It is this gap that we can end up in disillusionment, discouragement and despair. But it is also in this place that we can thrive. Martin Crowe, a legendary New Zealand cricket player, wrote this on his blog about the game of cricket – “This is the space between thoughts, between breaths, between fielders, between balls. They say to experience the gap wholly brings ultimate joy in what we do. In the gap there is nothing, and it’s that nothing space in which lies the secret to our purpose.”
For us, not on the field cricketers, the gap is where our character is burnished, our faith stretched and our heart strengthened. We need to remind ourselves that the gap is a place to pass through, to walk over, not our final destination. The gap is, yes as Martin Crowe said, the space between. It’s the wilderness between the Word and the Promised Land, the prison between the promise and the palace. It’s the barrenness between the Word and the birth of Issac.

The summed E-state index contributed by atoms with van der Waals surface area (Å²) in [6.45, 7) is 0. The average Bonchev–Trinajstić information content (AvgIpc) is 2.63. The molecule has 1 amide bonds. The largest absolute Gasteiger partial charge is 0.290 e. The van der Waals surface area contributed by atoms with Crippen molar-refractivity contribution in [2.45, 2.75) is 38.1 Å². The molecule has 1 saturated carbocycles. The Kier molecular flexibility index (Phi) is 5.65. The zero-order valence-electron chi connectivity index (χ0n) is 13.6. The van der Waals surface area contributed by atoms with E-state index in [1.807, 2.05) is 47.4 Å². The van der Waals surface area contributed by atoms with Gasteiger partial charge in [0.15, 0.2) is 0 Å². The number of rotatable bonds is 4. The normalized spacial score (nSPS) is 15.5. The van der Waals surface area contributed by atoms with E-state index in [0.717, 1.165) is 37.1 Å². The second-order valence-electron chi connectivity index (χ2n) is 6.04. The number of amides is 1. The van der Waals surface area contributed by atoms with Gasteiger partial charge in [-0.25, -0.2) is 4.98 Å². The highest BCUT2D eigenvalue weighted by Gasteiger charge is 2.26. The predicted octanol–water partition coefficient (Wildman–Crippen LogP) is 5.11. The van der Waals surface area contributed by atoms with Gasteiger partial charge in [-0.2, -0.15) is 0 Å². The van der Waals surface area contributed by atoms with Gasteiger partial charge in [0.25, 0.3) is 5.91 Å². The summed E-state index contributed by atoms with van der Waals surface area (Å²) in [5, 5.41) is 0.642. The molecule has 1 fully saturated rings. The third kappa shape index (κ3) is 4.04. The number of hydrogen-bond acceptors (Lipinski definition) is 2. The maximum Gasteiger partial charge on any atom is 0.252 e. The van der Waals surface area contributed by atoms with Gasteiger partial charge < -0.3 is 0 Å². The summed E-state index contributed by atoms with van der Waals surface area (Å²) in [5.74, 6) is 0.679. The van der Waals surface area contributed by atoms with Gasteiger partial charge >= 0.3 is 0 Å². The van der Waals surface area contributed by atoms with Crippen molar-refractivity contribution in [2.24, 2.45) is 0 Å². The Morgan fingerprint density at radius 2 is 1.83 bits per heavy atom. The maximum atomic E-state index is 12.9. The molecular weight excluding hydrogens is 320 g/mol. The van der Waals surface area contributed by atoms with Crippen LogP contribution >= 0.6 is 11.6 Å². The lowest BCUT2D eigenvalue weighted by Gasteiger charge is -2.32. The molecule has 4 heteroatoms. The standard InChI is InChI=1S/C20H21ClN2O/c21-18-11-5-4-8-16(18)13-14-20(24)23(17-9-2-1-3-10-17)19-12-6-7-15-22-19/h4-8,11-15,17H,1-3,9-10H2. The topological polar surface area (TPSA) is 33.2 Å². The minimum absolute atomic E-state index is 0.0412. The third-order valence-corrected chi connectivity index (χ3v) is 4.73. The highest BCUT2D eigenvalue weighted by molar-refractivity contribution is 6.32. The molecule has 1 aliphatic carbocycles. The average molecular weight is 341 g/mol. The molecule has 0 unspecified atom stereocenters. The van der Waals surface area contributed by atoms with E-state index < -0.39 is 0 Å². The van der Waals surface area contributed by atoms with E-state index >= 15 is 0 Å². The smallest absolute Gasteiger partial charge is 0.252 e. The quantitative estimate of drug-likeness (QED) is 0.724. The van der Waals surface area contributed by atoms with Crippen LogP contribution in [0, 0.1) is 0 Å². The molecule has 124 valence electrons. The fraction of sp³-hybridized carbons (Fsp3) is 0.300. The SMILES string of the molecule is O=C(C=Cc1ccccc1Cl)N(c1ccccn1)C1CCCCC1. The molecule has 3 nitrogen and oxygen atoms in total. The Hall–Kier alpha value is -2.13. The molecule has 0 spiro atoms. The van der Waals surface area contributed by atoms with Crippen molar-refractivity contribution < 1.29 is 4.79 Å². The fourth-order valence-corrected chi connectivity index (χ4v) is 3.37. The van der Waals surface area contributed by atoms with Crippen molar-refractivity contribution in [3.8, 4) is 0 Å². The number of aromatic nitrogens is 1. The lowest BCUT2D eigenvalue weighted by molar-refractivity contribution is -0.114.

Losers focus on what they are going through, champions focus on where they are going to! There is no victory without a battle, no sunrise without a midnight and no tunnel without light at the end! So if you’re in the gap, keep your focus on the destination!
Hang in there. Run when you can, walk when you have to, crawl if you must; just never give up. (Bear Grylls)
Whatever you do, mind the gap!